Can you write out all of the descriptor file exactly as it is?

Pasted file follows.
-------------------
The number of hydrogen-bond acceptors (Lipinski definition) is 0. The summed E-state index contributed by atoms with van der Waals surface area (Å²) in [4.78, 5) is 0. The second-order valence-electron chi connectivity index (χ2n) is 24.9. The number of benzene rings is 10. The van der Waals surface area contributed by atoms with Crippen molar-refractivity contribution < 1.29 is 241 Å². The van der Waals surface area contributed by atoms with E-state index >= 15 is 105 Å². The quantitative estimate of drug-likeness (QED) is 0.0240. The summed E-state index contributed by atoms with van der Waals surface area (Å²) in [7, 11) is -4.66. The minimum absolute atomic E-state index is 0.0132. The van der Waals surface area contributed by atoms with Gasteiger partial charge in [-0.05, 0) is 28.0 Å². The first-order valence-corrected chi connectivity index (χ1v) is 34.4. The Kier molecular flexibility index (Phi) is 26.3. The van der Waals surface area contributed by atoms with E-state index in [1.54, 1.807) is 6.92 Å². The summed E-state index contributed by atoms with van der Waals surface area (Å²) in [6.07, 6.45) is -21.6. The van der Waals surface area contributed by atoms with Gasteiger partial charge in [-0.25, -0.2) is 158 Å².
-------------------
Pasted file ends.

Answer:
The number of hydrogen-bond acceptors (Lipinski definition) is 0. The summed E-state index contributed by atoms with van der Waals surface area (Å²) in [4.78, 5) is 0. The second-order valence-electron chi connectivity index (χ2n) is 24.9. The number of benzene rings is 10. The van der Waals surface area contributed by atoms with Crippen molar-refractivity contribution < 1.29 is 241 Å². The van der Waals surface area contributed by atoms with E-state index >= 15 is 105 Å². The quantitative estimate of drug-likeness (QED) is 0.0240. The summed E-state index contributed by atoms with van der Waals surface area (Å²) in [7, 11) is -4.66. The minimum absolute atomic E-state index is 0.0132. The van der Waals surface area contributed by atoms with Gasteiger partial charge in [-0.05, 0) is 28.0 Å². The first-order valence-corrected chi connectivity index (χ1v) is 34.4. The Kier molecular flexibility index (Phi) is 26.3. The van der Waals surface area contributed by atoms with E-state index in [1.54, 1.807) is 6.92 Å². The summed E-state index contributed by atoms with van der Waals surface area (Å²) in [6.07, 6.45) is -21.6. The van der Waals surface area contributed by atoms with Gasteiger partial charge in [-0.25, -0.2) is 158 Å².